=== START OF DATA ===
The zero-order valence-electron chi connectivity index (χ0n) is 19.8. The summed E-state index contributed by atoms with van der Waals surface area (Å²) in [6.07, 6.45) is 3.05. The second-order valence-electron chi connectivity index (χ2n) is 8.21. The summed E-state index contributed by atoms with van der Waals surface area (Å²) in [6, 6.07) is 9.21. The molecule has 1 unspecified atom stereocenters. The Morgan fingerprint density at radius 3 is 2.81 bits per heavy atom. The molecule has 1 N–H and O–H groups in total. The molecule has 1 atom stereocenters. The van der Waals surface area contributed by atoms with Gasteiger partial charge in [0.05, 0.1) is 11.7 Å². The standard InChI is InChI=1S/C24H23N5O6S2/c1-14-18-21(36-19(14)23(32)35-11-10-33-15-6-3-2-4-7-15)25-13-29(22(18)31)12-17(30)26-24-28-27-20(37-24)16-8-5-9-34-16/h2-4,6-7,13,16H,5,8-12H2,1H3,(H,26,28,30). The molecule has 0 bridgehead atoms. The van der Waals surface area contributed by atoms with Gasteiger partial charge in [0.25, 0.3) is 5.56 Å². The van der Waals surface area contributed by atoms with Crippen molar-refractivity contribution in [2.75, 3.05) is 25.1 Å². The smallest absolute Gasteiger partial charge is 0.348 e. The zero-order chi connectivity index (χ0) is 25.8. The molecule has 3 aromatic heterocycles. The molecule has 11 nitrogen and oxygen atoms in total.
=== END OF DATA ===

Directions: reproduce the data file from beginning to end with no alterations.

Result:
The zero-order valence-electron chi connectivity index (χ0n) is 19.8. The summed E-state index contributed by atoms with van der Waals surface area (Å²) in [6.07, 6.45) is 3.05. The second-order valence-electron chi connectivity index (χ2n) is 8.21. The summed E-state index contributed by atoms with van der Waals surface area (Å²) in [6, 6.07) is 9.21. The molecule has 1 unspecified atom stereocenters. The Morgan fingerprint density at radius 3 is 2.81 bits per heavy atom. The molecule has 1 N–H and O–H groups in total. The molecule has 1 atom stereocenters. The van der Waals surface area contributed by atoms with Gasteiger partial charge in [0.05, 0.1) is 11.7 Å². The standard InChI is InChI=1S/C24H23N5O6S2/c1-14-18-21(36-19(14)23(32)35-11-10-33-15-6-3-2-4-7-15)25-13-29(22(18)31)12-17(30)26-24-28-27-20(37-24)16-8-5-9-34-16/h2-4,6-7,13,16H,5,8-12H2,1H3,(H,26,28,30). The molecule has 0 bridgehead atoms. The van der Waals surface area contributed by atoms with Gasteiger partial charge in [0.25, 0.3) is 5.56 Å². The van der Waals surface area contributed by atoms with Crippen molar-refractivity contribution in [2.75, 3.05) is 25.1 Å². The smallest absolute Gasteiger partial charge is 0.348 e. The zero-order chi connectivity index (χ0) is 25.8. The molecule has 3 aromatic heterocycles. The molecule has 11 nitrogen and oxygen atoms in total.